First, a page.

Host a Community Planning Event
Topic: community service, getting started, sustaining a program
Time to Complete: 2 hours
Grade Level: 3-5, 6-8, 9-12
Location(s): Indoor, Outdoor
Season: Winter, Spring, Summer, Fall
community planning event
Lesson Plan
By facilitating a planning event, youth will see the benefit of collective brainstorming and gain connections in their community while understanding the value of teamwork and collaboration.


  • Paper
  • Pencils
  • Easel Paper
  • Markers
  • Small, dot stickers

Background Information: 

Establishing and maintaining a core group of supporters is key to developing a sustainable youth garden program. One way to create a strong support group is to give stakeholders a chance to share their ideas about the garden program and make them feel like an important part of the planning process. Hosting regular community planning events is one way to provide an opportunity to brainstorm together.

Laying the Groundwork: 

Ask youth to consider the following questions:

  • Who should be invited to a planning event for the garden? How can we contact them?
  • Why do we want to include a lot of people in the planning process? What are some of the benefits of asking other people for their ideas?


The following steps outline the procedures for conducting a community planning event. To help maintain communication and build ownership in the garden program, an annual planning event can be held to brainstorm ideas for new and existing youth gardens. Explain to youth that by gathering input from everyone who has a stake in the garden, you will strengthen support for the program. To learn from the experience, involve your young gardeners in as many steps as possible.

  1. Begin by making a list of everyone you think might have an interest in the garden including students, teachers, staff, parents, volunteers, neighbors and other community members.
  2. Choose a date, time and place for the event. Make sure you have at least 3 weeks to notify everyone.
  3. Create an announcement inviting people to the event. Send the announcement by email or contact local newsletters or newspapers. Add to local school or community websites or Facebook page. Post on a sign in front of the garden. Contact people directly by email or by phone.
  4. Recruit student or adult volunteers to help on the day of the events. You will need people to serve as greeters to welcome attendees and show them where to go. Depending on the time of day, you may also want to prepare refreshments.
  5. On the day of the event make sure your space is large enough for the anticipated crowd with enough chairs and tables for everyone to sit down.
  6. Begin the meeting with introductions of attendees. Ask them to give a brief statement about their interest in the garden.
  7. Next break the larger group into small groups of 6 to 8 individuals. Make sure that each group has representation from all parties present. For example, make sure each group has at least one student, a parent, a community volunteer, a teacher, etc.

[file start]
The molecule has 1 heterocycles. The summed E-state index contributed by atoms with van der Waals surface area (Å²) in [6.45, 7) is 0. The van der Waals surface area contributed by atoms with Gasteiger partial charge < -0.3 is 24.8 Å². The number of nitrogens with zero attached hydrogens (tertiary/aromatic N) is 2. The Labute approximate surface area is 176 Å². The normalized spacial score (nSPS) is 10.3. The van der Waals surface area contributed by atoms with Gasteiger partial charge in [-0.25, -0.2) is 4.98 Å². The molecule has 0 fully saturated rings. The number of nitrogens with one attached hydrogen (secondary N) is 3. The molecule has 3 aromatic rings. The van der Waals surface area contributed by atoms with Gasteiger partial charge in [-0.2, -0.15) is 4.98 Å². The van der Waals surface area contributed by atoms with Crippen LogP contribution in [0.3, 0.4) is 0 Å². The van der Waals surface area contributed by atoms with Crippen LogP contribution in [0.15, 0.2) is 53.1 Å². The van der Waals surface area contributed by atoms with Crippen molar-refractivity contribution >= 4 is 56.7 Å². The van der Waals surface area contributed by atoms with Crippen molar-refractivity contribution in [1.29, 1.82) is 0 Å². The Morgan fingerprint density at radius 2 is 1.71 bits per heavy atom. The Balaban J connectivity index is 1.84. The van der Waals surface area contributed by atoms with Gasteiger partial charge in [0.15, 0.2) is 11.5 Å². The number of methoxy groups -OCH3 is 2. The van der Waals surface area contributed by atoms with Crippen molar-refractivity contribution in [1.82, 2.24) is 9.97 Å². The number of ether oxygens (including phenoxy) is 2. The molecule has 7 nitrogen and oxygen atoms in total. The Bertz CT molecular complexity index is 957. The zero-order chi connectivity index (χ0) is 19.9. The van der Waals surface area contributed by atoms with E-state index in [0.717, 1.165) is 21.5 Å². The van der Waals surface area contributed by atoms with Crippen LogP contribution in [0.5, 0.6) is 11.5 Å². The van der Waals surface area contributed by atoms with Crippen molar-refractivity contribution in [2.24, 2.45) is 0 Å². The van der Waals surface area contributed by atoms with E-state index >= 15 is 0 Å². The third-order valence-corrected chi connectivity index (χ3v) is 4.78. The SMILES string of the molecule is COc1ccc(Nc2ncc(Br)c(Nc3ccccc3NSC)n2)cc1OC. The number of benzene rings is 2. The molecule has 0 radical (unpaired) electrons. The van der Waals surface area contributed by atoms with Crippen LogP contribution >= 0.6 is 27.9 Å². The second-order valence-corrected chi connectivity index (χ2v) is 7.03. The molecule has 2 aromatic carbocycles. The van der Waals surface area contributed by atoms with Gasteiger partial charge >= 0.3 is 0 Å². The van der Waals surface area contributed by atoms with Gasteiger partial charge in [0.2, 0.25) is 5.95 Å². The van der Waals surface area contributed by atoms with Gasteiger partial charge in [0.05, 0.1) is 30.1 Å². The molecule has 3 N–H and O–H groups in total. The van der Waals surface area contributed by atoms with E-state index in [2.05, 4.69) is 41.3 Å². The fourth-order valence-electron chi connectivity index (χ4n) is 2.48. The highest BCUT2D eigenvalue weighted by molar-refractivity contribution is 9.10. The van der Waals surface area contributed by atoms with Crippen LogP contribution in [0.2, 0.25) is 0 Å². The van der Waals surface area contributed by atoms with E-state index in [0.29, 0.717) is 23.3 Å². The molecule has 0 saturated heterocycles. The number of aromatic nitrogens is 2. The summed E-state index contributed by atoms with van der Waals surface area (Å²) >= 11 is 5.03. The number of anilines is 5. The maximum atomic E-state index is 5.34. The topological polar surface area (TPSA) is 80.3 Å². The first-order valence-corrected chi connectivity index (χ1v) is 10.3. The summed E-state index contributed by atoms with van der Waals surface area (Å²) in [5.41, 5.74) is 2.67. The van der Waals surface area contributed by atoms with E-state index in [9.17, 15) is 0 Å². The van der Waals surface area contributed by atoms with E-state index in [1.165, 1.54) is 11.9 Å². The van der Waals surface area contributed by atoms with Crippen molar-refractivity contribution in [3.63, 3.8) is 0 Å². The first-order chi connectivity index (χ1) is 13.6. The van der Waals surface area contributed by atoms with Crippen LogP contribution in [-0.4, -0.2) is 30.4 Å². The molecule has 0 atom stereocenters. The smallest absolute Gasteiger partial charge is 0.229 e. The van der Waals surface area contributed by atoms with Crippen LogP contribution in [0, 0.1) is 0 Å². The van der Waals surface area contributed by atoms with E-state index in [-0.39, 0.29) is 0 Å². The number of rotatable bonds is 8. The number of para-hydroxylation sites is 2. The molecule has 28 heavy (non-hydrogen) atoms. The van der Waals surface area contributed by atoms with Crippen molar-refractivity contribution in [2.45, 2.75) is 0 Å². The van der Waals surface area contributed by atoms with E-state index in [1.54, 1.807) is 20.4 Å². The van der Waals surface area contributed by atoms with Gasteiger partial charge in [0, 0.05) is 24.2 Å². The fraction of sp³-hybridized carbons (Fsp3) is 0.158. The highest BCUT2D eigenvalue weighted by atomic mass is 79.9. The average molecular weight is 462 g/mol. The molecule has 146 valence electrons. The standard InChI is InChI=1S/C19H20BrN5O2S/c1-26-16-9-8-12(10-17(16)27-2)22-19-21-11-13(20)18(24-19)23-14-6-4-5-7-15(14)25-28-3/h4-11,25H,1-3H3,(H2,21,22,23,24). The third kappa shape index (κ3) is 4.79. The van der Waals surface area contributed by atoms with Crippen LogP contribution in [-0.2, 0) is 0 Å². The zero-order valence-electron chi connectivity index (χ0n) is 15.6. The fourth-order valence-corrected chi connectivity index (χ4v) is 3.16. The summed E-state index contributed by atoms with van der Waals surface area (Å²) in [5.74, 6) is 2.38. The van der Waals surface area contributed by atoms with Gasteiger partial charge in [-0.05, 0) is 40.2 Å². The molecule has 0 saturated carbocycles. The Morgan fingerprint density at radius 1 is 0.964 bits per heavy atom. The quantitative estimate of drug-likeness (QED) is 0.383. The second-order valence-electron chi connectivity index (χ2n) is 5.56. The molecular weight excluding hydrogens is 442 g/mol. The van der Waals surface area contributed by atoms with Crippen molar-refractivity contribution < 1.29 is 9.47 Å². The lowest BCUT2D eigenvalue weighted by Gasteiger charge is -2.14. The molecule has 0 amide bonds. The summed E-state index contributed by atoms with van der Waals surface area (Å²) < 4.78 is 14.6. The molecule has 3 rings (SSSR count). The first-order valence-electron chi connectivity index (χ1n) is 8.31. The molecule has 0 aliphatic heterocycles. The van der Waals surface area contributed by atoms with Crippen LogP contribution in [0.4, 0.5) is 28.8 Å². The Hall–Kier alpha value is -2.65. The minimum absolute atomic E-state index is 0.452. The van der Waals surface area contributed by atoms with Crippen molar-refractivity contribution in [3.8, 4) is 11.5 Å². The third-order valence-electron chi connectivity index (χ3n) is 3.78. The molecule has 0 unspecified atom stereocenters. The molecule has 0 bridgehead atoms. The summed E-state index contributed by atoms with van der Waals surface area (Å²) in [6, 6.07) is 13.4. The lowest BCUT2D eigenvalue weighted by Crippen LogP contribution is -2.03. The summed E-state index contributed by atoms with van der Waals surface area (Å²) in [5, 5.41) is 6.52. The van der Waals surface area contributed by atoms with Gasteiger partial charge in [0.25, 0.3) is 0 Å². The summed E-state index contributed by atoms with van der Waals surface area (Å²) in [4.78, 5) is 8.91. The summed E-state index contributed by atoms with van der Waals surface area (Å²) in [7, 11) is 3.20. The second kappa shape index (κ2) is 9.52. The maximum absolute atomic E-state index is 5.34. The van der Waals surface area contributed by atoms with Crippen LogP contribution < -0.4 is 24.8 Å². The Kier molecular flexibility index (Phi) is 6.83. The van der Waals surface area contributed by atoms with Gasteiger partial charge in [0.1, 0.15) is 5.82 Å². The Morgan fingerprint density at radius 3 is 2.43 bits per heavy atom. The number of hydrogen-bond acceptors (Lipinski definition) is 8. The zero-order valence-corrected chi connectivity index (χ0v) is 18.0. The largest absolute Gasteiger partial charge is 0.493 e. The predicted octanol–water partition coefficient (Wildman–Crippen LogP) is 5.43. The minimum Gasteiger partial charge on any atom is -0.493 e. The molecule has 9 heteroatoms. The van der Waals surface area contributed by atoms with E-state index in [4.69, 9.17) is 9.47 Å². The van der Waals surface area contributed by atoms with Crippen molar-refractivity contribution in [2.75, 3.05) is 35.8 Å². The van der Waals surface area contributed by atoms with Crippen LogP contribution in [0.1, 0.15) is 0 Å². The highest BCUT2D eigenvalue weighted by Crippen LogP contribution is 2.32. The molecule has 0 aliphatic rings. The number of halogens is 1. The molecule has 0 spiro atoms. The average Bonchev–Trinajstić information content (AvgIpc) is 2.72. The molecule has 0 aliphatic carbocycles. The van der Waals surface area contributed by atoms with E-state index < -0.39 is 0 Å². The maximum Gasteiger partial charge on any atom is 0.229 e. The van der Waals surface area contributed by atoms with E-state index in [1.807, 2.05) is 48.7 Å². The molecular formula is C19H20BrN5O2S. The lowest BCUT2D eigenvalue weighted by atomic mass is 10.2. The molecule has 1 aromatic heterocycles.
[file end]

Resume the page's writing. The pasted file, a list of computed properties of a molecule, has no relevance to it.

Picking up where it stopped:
8. If you are creating a new garden, ask each group to brainstorm a list of all the features they think should be included in the garden. If you have an existing garden, ask the participants to make a list of possible additions and potential new projects for the garden.
  9. After they have time to discuss, bring the groups back together to share their lists. Ask someone to serve as a recorder to write down all the suggestions on easel paper creating a master list. Eliminate duplicates and group similar suggestions together.
  10. Next post the ideas around the room. Give each participant 5 to 10 dot stickers. Ask them to place the dots beside the features or ideas they think are most important to include or add to the garden. They can use all their dots on one item or spread them out across several suggestions. As an example, perhaps one of the suggestions was to create a kitchen garden to grow vegetables for cooking demonstrations. The school nutritionist might really like that idea and think it is important so he/she can place all of his/her dots beside that idea. The intention of this activity is to help prioritize the needs and suggestions.
  11. Conclude the planning session by summarizing the findings and thanking everyone for attending. Make sure they know it may not be feasible to implement all the suggestions immediately, but that their input will help with long term planning.

Making Connections: 

After the session, work with students to create a summary of the event and a listing of the top priorities identified. Share the summary with participants and also publicize in newsletters, newspapers and on community websites for those who could not attend. Your garden committee will then use the information collected to create a plan of action for your garden program.

Branching Out:

English: Ask students to write a paper about the community planning event and what they learned from participating.

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